Go to the Globe and Mail homepage

Jump to main navigationJump to main content

(Yakobchuk)
(Yakobchuk)

Canadian company develops thought-control technology which uses brain waves Add to ...

It may sound like science fiction, but using your brain waves to control the environment around you, like the lights in your home or even your toaster, is already a reality.

One Toronto-based company has developed a system called thought-control computing and it's exploring a range of commercial opportunities that include screens on airplanes and video games.

Its philosophy is simple: If you can plug it in, you can control it with your brain.

Ariel Garten, CEO of InteraXon, says the possibilities are endless.

“Basically this is ultimately going to be the way that we engage the world on daily basis,” she said in an interview.

“This is the way that we're going to be controlling the lights in our homes, controlling our household products, (and) dialling our mobile phones.”

The technology involves a regular-looking headset — but one embedded with electrodes that read brain waves. The brain waves are then processed on a computer.

“When you focus, you create beta waves; when you relax, you create alpha waves,” Garten explained.

She says once a person learns to control the alpha and beta waves, the “control signal” can then be used to program anything from lighting, to music, to motors.

It was demonstrated earlier this year at the Vancouver Olympics where visitors used their brain waves to control the lighting on three landmarks: the CN Tower, the Parliament buildings and Niagara Falls.

“For the CN Tower for example, as you focused, you could make the lights rotate around the ring faster and faster . . and if you would relax, you would slow the rotation down,” Garten said.

A Canadian Press reporter who visited InterAxon's office to test the technology confirmed that it works, but that its uses seemed to be quite limited at this point.

While wearing a headset connected to a computer, the reporter was able to control music — moving from a fast to a slow pace — by merely focusing or relaxing.

Garten says thought control has already helped the American archery team improve its scores and the technology has also been applied to golf.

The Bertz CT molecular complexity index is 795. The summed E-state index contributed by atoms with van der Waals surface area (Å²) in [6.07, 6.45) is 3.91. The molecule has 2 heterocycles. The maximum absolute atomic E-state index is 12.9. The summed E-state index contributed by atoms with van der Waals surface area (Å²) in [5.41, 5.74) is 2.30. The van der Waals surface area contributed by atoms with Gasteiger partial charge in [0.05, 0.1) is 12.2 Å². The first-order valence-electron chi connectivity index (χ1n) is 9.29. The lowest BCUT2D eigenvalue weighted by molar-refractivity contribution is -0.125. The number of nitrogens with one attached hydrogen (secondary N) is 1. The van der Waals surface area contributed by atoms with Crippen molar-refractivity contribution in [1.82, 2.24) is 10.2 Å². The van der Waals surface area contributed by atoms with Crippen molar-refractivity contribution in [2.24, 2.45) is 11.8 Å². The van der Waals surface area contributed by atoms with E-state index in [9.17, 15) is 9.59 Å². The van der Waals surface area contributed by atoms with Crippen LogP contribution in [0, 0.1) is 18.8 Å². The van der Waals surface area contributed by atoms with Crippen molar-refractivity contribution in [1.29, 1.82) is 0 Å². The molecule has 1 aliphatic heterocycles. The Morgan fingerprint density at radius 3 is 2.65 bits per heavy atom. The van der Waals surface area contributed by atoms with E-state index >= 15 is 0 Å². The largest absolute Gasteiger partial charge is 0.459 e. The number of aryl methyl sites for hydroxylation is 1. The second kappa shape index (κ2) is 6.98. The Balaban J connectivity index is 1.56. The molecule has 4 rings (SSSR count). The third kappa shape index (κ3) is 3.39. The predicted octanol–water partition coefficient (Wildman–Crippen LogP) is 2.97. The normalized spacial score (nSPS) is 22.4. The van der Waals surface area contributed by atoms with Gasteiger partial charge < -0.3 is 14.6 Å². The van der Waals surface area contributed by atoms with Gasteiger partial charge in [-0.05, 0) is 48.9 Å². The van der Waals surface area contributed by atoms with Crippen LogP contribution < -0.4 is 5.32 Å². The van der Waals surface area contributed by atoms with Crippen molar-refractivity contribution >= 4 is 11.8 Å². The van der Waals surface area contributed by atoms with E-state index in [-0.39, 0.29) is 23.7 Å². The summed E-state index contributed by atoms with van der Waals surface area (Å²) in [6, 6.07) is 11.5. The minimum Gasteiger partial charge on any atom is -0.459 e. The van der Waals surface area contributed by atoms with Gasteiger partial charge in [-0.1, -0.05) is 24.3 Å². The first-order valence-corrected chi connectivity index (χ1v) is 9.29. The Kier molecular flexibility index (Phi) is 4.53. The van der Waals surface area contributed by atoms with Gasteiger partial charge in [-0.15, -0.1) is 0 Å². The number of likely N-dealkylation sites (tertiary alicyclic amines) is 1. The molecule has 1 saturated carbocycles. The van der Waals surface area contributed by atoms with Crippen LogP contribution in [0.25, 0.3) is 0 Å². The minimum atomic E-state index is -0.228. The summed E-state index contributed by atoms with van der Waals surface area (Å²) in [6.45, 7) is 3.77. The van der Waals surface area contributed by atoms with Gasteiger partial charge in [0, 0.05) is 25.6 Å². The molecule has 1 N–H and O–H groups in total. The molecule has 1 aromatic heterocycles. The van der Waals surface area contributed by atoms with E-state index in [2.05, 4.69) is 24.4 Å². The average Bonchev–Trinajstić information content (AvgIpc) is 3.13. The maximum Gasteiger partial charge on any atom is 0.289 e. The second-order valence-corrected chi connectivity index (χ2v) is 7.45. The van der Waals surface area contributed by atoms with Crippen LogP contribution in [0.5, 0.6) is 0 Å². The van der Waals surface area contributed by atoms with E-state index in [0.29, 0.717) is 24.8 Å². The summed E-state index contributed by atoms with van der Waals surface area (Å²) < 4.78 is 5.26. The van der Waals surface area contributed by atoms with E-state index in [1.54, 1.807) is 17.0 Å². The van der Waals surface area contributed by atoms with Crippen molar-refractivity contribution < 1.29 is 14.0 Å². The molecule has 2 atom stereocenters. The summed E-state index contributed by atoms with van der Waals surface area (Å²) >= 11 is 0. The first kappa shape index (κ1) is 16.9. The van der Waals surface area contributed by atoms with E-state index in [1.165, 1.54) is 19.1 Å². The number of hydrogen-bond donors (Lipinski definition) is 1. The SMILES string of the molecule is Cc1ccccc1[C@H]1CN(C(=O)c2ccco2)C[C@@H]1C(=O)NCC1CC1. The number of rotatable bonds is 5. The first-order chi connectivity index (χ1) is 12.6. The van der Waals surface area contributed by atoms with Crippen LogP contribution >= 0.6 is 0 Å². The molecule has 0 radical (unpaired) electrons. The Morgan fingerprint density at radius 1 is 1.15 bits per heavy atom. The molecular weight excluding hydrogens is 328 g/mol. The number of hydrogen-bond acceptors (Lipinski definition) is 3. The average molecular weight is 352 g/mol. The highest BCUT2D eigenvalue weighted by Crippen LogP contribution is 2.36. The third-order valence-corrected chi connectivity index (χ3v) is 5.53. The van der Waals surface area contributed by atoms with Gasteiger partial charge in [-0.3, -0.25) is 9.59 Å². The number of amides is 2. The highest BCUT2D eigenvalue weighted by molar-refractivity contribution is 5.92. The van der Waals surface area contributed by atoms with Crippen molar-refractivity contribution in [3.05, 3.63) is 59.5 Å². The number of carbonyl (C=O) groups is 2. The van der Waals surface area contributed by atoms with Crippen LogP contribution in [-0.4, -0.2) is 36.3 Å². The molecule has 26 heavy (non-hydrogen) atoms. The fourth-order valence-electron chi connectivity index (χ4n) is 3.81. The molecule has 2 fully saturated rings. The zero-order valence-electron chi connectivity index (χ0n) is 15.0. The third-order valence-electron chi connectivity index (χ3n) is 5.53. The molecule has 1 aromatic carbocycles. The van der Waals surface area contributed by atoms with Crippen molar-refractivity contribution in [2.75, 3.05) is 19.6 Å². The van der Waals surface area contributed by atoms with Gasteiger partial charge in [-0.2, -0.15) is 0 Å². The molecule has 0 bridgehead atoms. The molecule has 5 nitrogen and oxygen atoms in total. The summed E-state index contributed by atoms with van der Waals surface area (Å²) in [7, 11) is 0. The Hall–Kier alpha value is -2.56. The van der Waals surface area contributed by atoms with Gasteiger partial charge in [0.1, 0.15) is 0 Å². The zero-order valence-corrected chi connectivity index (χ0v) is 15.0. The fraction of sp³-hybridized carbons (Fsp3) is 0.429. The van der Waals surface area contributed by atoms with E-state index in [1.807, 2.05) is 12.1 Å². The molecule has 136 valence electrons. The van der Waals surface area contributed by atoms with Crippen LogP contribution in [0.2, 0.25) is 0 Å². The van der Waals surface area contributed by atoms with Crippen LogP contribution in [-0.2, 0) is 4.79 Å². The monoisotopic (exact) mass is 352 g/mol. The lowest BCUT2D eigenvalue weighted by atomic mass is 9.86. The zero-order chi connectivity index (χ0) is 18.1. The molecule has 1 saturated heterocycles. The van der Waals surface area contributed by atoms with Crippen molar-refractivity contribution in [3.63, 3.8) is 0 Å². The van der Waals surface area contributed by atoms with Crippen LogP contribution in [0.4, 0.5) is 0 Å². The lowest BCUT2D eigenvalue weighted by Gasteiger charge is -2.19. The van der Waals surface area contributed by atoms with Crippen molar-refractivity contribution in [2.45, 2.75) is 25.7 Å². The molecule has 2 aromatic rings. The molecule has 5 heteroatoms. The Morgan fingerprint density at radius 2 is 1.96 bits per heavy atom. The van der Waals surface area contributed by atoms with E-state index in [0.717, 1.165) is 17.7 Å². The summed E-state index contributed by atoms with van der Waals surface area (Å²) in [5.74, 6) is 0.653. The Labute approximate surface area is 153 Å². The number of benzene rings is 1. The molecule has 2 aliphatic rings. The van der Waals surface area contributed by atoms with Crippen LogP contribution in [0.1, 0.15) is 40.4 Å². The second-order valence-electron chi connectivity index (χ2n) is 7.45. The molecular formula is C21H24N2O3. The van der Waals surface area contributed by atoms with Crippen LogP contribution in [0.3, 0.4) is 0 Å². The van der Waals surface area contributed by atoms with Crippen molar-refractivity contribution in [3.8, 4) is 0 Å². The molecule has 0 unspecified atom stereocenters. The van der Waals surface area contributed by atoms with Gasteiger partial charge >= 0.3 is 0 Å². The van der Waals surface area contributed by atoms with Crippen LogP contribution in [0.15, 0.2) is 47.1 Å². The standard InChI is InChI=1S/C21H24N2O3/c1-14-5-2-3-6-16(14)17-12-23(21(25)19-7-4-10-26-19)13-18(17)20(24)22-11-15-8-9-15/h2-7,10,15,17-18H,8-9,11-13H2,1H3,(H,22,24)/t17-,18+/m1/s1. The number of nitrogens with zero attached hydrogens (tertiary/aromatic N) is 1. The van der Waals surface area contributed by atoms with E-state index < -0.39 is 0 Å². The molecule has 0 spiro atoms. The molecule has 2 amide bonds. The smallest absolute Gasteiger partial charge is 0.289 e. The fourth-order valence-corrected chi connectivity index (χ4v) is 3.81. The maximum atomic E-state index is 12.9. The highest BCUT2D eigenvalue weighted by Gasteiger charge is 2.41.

“The system actually helps you improve your golf game because it helps you enter the mental states that are required for the best shots,” she said.

Garten predicts the headset will eventually become as small as a wireless bluetooth device and the technology will be available in big-box stores, like Best Buy, within two years.

Rod Jones, director-general of the Ontario Aerospace Council, can see the hi-tech equipment being put to use in the airline industry.

He says an online U.S. survey of 500 business and leisure air travellers done for the council in March indicated that they were wanted a more enjoyable in-flight experience.

Surprisingly, the survey appeared to suggest that even 40 per cent of business-class travellers complained of boredom during their in-flight experience.

“Relaxation and entertainment aspects were what InteraXon have focused on,” Jones said, noting that the company had already developed the golf game and relaxation techniques.

Garten said aircraft giants Bombardier and Boeing were recently shown a thought-controlled in-flight entertainment system and “the initial meetings we had were greeted with great enthusiasm.”

But aside from controlling lights and other devices, the 30-year-old psychotherapist says the process can also be used in to treat children with Attention Deficit Disorder.

It helps them learn how to focus.

“There's a lot of research that shows 10 to 12 one-hour sessions using this system are as effective as Ritalin,” she said.

Garten says it can also help monitor a person's mental state.

“Just like we do heart-monitoring now, for example, brain-monitoring allows you to measures the health and distress of a patient,” she said.

The technology could be used to help monitor motorists on the ground or airline pilots in the skies, Jones said.

“Gauging whether or not they are (alert) is something that would have a very useful application.”

The 15 employees who work at InteraXon include neuroscientists, engineers and industrial designers.

The company website says Garten also ran a successful real estate business and spent time as the designer and owner of a Canadian fashion boutique.

She was a student of Dr. Steve Mann, a University of Toronto professor who initially developed thought-controlled computing technology.

She plays down concerns from people who fret about scary military applications.

Garten prefers to stress the positive side of the technology, like how it could help track the health of soldiers.

“I think people were afraid of most technologies when they first came out, like voice-activated technology,” she added.

“You have to, in some ways, trust in the human spirit and in human ingenuity.”

 

Topics:

In the know

Most popular video »

Highlights

More from The Globe and Mail

Most Popular Stories